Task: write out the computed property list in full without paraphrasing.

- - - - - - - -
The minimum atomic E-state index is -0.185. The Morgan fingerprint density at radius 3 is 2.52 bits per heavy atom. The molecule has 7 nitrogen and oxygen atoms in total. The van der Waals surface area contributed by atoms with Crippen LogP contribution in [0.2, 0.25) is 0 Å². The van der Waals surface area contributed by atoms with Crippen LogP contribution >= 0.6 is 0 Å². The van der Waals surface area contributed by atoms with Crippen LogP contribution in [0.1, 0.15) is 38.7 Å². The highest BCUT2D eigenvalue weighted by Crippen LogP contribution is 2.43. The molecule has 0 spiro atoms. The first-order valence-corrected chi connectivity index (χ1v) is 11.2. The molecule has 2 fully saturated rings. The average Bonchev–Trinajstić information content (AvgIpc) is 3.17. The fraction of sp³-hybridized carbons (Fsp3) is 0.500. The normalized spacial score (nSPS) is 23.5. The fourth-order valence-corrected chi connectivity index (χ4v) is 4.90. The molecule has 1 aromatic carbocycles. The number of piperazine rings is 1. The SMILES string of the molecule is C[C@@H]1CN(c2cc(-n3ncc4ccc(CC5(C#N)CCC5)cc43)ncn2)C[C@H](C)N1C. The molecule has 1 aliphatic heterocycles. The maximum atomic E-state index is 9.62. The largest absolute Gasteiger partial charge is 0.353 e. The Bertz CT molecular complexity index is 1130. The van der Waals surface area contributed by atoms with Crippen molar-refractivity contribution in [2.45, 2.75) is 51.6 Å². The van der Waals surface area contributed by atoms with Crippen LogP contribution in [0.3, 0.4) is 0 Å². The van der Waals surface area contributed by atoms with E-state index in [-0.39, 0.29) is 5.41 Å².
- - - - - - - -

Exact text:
The minimum atomic E-state index is -0.185. The Morgan fingerprint density at radius 3 is 2.52 bits per heavy atom. The molecule has 7 nitrogen and oxygen atoms in total. The van der Waals surface area contributed by atoms with Crippen LogP contribution in [0.2, 0.25) is 0 Å². The van der Waals surface area contributed by atoms with Crippen LogP contribution >= 0.6 is 0 Å². The van der Waals surface area contributed by atoms with Crippen LogP contribution in [0.1, 0.15) is 38.7 Å². The highest BCUT2D eigenvalue weighted by Crippen LogP contribution is 2.43. The molecule has 0 spiro atoms. The first-order valence-corrected chi connectivity index (χ1v) is 11.2. The molecule has 2 fully saturated rings. The average Bonchev–Trinajstić information content (AvgIpc) is 3.17. The fraction of sp³-hybridized carbons (Fsp3) is 0.500. The normalized spacial score (nSPS) is 23.5. The fourth-order valence-corrected chi connectivity index (χ4v) is 4.90. The molecule has 1 aromatic carbocycles. The number of piperazine rings is 1. The SMILES string of the molecule is C[C@@H]1CN(c2cc(-n3ncc4ccc(CC5(C#N)CCC5)cc43)ncn2)C[C@H](C)N1C. The molecule has 1 aliphatic heterocycles. The maximum atomic E-state index is 9.62. The largest absolute Gasteiger partial charge is 0.353 e. The Bertz CT molecular complexity index is 1130. The van der Waals surface area contributed by atoms with Crippen molar-refractivity contribution in [2.45, 2.75) is 51.6 Å². The van der Waals surface area contributed by atoms with Crippen LogP contribution in [0.3, 0.4) is 0 Å². The van der Waals surface area contributed by atoms with E-state index in [-0.39, 0.29) is 5.41 Å².